On the eve of the 21st century, the Soviet Union and its satellites went through the last of the convulsions that had characterised their history: the proclamation of glasnost and perestroika in 1987 set the collapse of the whole system in motion. In quick succession, the satellites asserted their independence, the Soviet Union fell apart, the Communist institutions withered away and new public bodies were created to manage the transform-ation from socialist to market economy, from one-party politics to free elections and parliamentary government. This is the subject of Richard Rose's impressive book, a text written in language accessible to the political science student and the layperson alike.
Searching for an understanding of the uncharted process of post-communist transformation, Rose bases his research on nationwide surveys by the Centre for the Study of Public Policy. Between 1991 and 2008, he has collaborated in more than 100 surveys interviewing 120,000 people in 20 countries of Central and Eastern Europe and the former Soviet Union. Following the KISS principle - "keep it simple, stupid" - this is the most comprehensive attempt to monitor mass behaviour and attitudes of the population of this once seemingly unitary political entity.
The transformation of the most advanced countries - Hungary, Poland, the Czech Republic - proceeded more or less as expected. Along with the other seven East European states, these countries are now members of the European Union, an unimaginable outcome in so short a time, but one that is understandable given their desire to escape from Russian domination and Europe's desire to consolidate their new status. Russia apart, the successor states of the Soviet Union have not followed that path, but have instead achieved a conditional sovereignty that requires beneficent toleration from their ex-Big Brother, which has itself been defined by Prime Minister Putin as a "sovereign democracy".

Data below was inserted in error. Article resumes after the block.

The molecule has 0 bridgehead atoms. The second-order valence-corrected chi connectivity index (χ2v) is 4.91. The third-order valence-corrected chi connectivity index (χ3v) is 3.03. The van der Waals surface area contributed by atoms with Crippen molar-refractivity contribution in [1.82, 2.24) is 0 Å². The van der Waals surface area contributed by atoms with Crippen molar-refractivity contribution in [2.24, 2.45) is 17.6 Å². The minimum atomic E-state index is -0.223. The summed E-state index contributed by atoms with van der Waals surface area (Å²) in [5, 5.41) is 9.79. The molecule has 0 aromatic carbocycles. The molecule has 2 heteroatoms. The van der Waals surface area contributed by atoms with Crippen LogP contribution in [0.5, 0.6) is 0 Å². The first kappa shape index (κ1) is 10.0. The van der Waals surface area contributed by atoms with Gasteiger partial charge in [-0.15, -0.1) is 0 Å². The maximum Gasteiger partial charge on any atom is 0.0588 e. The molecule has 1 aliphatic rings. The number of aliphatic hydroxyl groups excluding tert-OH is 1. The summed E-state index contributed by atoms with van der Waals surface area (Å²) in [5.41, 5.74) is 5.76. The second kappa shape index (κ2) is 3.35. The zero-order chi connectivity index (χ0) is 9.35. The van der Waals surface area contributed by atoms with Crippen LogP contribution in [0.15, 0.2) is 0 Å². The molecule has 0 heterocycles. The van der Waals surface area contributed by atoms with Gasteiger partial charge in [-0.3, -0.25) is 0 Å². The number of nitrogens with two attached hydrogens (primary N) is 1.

The national aspirations of Chechnya and Georgia have witnessed the limitations of such toleration, and Ukraine's Westward orientation has been checked by Russia's supremacy as the default supplier of gas and oil. Russia itself has probably endured the deepest psychological shocks of the transformation. Having been the "other" superpower since the end of the Second World War, Russia has watched the shrinkage of the Russian/Soviet empire; the humiliating withdrawal of its armed forces from their East European bases as the Warsaw Pact dissolved; the devastation of its agriculture and the overnight seizure of its manufacturing assets by a few men who were given the opportunity by Yeltsin to take over its chaotically privatised industry - "You are appointed a millionaire", as one of them has said - and its dependence on the world price of oil and gas. All of these features figure in Russia's own transformation, while many of the actions of the Government headed by Putin (as President and then Prime Minister) can be seen as an effort to regain Russia's former international stature.
In the case of East Germany, the idea of a successor state does not apply, because its transformation was accomplished by its absorption into the Federal Republic, analogous to the incorporation of states into the American union. East Germany's living standards had been thought superior to the rest of its "fraternal" neighbours, even allowing for distortion thanks to the large number of family relations in the West. Reunification, as expected, raised the eastern Germans' living standards far above those of the rest of post-Communist countries, and Rose's surveys show that the majority of the population confirm this.
Rose's book is a valuable and highly readable analysis of the momentous transformation of the post-Communist world.
Understanding Post-Communist Transformation: A Bottom up Approach
By Richard Rose. Routledge, 240pp, £80.00 and £22.99. ISBN 9780415482189 and 2196. Published 15 December 2008.
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